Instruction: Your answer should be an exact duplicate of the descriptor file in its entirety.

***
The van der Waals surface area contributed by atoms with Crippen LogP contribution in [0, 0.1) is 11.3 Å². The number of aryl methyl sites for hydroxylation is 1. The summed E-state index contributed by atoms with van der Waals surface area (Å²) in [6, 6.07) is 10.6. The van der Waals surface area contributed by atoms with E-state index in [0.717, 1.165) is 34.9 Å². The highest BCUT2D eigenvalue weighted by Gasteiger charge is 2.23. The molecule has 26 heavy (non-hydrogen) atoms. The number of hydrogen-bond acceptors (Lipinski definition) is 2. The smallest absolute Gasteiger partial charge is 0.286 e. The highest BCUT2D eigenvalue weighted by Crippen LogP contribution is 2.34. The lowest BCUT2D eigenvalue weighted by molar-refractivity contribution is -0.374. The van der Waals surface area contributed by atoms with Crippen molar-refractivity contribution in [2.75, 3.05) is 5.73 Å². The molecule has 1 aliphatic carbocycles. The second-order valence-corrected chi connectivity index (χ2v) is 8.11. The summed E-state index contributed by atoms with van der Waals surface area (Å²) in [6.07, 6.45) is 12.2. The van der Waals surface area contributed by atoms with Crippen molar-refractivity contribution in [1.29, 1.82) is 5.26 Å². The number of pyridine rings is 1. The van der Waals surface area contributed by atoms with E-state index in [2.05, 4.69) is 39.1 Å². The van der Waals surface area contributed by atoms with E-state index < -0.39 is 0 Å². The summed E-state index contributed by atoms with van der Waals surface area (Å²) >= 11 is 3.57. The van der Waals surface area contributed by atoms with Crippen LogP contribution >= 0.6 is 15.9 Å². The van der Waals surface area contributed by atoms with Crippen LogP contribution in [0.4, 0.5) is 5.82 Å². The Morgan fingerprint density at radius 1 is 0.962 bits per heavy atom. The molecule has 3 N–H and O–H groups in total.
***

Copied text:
The van der Waals surface area contributed by atoms with Crippen LogP contribution in [0, 0.1) is 11.3 Å². The number of aryl methyl sites for hydroxylation is 1. The summed E-state index contributed by atoms with van der Waals surface area (Å²) in [6, 6.07) is 10.6. The van der Waals surface area contributed by atoms with E-state index in [0.717, 1.165) is 34.9 Å². The highest BCUT2D eigenvalue weighted by Gasteiger charge is 2.23. The molecule has 26 heavy (non-hydrogen) atoms. The number of hydrogen-bond acceptors (Lipinski definition) is 2. The smallest absolute Gasteiger partial charge is 0.286 e. The highest BCUT2D eigenvalue weighted by Crippen LogP contribution is 2.34. The lowest BCUT2D eigenvalue weighted by molar-refractivity contribution is -0.374. The van der Waals surface area contributed by atoms with Crippen molar-refractivity contribution in [2.75, 3.05) is 5.73 Å². The molecule has 1 aliphatic carbocycles. The second-order valence-corrected chi connectivity index (χ2v) is 8.11. The summed E-state index contributed by atoms with van der Waals surface area (Å²) in [6.07, 6.45) is 12.2. The van der Waals surface area contributed by atoms with Crippen molar-refractivity contribution in [1.29, 1.82) is 5.26 Å². The number of pyridine rings is 1. The van der Waals surface area contributed by atoms with E-state index in [2.05, 4.69) is 39.1 Å². The van der Waals surface area contributed by atoms with E-state index < -0.39 is 0 Å². The summed E-state index contributed by atoms with van der Waals surface area (Å²) >= 11 is 3.57. The van der Waals surface area contributed by atoms with Crippen LogP contribution >= 0.6 is 15.9 Å². The van der Waals surface area contributed by atoms with Crippen LogP contribution in [0.4, 0.5) is 5.82 Å². The Morgan fingerprint density at radius 1 is 0.962 bits per heavy atom. The molecule has 3 N–H and O–H groups in total.